The year got off to a solid start in the markets, with all three indexes finishing in the green and the NASDAQ having the best January since 2001. Investors were cheered by inflation cooling and signs that labor costs were easing and the Fed would slow down interest rate increases.
Consumer Spending Falls 0.2%
Consumer spending fell 0.2% in December and spending for November was revised down from a gain of 0.1% to a decline of 0.1%. Weakening spending may give the Fed a reason to pause or raise rates less aggressively. Spending on services rose 0.5% while spending on durable goods fell. Core consumer spending fell 0.3% in December, the biggest decline in a year, after decreasing 0.2% in November. With personal income rising 0.2%, the smallest gain since April, the outlook for spending is uncertain. Wages rose 0.3%, matching November's increase. The biggest cost of living adjustment since 1981 for more than 65 million Social Security beneficiaries took effect in January. Analysts think that may help limit the potential decline in consumer spending.
Consumer Prices Fall 0.1%
The Consumer Price Index (CPI) fell 0.1% in December after rising 0.1% in November and was up 6.5% year over year, down from 7.1% in November. It was the first decline in month-over-month prices since the onset of the pandemic and the seventh consecutive month that inflation fell year over year. Core inflation, which excludes the volatile food and energy categories, rose 0.3% in December after rising 0.2% in November and was up 5.7% year over year after being up 6.0% in November.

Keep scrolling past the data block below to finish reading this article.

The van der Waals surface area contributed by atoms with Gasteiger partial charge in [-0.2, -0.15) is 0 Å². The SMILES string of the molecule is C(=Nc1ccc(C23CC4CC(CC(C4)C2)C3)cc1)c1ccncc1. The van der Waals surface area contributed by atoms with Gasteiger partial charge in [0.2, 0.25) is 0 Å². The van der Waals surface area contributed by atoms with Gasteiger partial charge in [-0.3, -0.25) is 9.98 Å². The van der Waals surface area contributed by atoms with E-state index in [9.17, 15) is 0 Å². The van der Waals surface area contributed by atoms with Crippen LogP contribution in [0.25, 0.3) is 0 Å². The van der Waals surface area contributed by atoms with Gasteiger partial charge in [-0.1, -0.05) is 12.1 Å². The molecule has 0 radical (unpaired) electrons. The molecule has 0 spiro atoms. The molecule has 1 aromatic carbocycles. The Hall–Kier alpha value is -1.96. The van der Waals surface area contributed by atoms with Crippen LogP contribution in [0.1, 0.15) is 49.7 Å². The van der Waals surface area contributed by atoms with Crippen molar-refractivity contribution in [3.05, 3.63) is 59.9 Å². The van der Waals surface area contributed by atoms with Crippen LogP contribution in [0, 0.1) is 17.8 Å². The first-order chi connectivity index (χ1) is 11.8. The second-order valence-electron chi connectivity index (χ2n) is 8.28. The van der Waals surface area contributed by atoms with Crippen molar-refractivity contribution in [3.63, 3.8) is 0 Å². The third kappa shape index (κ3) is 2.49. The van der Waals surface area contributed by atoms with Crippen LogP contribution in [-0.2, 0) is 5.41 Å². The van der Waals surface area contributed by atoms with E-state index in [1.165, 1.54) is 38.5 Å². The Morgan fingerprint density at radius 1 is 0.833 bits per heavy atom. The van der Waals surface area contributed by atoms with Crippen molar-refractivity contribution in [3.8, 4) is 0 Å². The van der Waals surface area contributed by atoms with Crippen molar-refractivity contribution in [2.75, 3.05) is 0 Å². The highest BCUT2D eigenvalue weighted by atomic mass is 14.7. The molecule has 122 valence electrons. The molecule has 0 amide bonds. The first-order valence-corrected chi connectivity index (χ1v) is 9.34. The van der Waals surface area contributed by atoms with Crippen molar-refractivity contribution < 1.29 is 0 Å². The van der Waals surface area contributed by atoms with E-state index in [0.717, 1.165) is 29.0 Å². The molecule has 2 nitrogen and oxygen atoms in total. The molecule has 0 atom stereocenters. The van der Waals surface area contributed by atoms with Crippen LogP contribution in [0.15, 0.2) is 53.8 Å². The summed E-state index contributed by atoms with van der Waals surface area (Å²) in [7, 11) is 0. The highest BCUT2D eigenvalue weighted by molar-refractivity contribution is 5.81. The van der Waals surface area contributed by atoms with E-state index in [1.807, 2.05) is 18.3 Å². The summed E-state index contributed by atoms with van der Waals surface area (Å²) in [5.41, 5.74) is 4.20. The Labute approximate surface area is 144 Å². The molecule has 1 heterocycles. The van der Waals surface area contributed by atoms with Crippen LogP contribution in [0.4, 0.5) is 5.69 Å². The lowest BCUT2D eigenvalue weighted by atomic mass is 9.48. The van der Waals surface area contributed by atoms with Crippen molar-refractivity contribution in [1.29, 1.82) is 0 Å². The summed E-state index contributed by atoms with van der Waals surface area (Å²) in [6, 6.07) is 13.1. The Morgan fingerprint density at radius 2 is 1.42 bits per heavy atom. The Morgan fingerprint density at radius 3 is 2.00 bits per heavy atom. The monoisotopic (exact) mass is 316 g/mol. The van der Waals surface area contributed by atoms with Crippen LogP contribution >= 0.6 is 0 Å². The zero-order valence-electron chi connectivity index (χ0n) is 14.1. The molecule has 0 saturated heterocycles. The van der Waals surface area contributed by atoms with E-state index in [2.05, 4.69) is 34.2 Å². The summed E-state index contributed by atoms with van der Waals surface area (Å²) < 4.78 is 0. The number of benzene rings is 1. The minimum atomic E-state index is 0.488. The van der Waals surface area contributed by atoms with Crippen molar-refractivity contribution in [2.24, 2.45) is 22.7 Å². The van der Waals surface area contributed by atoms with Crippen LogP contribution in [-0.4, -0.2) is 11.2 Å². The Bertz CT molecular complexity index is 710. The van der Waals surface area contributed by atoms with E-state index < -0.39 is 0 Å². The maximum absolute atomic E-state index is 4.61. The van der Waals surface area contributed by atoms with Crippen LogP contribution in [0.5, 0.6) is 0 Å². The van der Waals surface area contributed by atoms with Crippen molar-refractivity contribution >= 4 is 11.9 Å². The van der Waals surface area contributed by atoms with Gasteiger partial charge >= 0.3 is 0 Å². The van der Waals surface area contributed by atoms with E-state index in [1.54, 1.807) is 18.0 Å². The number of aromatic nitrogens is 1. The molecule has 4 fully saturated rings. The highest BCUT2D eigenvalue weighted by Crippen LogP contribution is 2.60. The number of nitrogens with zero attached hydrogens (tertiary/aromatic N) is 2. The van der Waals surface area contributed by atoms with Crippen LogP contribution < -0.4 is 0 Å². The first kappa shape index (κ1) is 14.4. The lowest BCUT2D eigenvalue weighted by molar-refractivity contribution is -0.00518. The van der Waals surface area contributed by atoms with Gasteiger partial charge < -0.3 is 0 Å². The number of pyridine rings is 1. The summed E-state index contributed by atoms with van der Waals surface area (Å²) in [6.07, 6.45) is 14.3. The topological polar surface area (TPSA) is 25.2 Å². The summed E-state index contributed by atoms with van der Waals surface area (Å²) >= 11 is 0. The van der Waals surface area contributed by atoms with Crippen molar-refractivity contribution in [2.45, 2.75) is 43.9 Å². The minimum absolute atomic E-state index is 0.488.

Consumer Confidence Falls to 107.1
Unemployment Falls to 3.4%
Chicago PMI Falls to 44.3
The Chicago PMI fell to 44.3 in January after rising more than seven points to 44.9 in December. The decline left the index further below 50, the level that signifies expansion. Economists had expected the PMI to rise into the 45+ range. A PMI number above 50 signifies expanded activity over the previous month; readings below 50 signify contraction. Looking back to when the series began in 1967, the PMI has ranged from 20.7 in June 1980 to 81.0 in November 1973.
Wholesale Prices Fall 0.5%
The Producer Price Index (PPI) fell 0.5% in December after rising 0.3% in November and was up 7.3% year over year. Falling food and gas prices led the decline. Stripping out volatile food and energy prices, core PPI rose just 0.1% in December and 5.5% year over year, down from 7.4% year over year in November. The PPI peaked at a whopping 11.7% year-over-year increase in March 2022.
Q4 GDP Rises 2.9%
Q4 GDP rose 2.9%, well ahead of expectations, according to the first reading from the Commerce Department. GDP rose 3.2% in the third quarter; economists had expected GDP to rise 2.3% in the fourth quarter before slowing this year. The economy got a boost last quarter from a 2.1% increase in consumer spending and the restocking of supplies by businesses. For all of 2022, GDP expanded 2.1% after growing 5.9% in 2021. The Fed's preferred gauge of inflation, the core PCE price index, eased to a 3.85% annual rate in Q4.
Fed Raises Rates 0.25%
The Fed raised interest rates by 0.25% February 1 to a range of 4.50% to 4.75%, the highest level since 2007. The decision followed six consecutive rate hikes of at least .50%. Comments by Fed Chair Jerome Powell noted that while inflation is falling as intended there is still a long way to go to get back into the Fed’s preferred rate of “around 2%.” Powell also indicated that the Fed has no plans to cut rates this year. The Fed’s biggest concern is a surge in wages due to the tight labor market.
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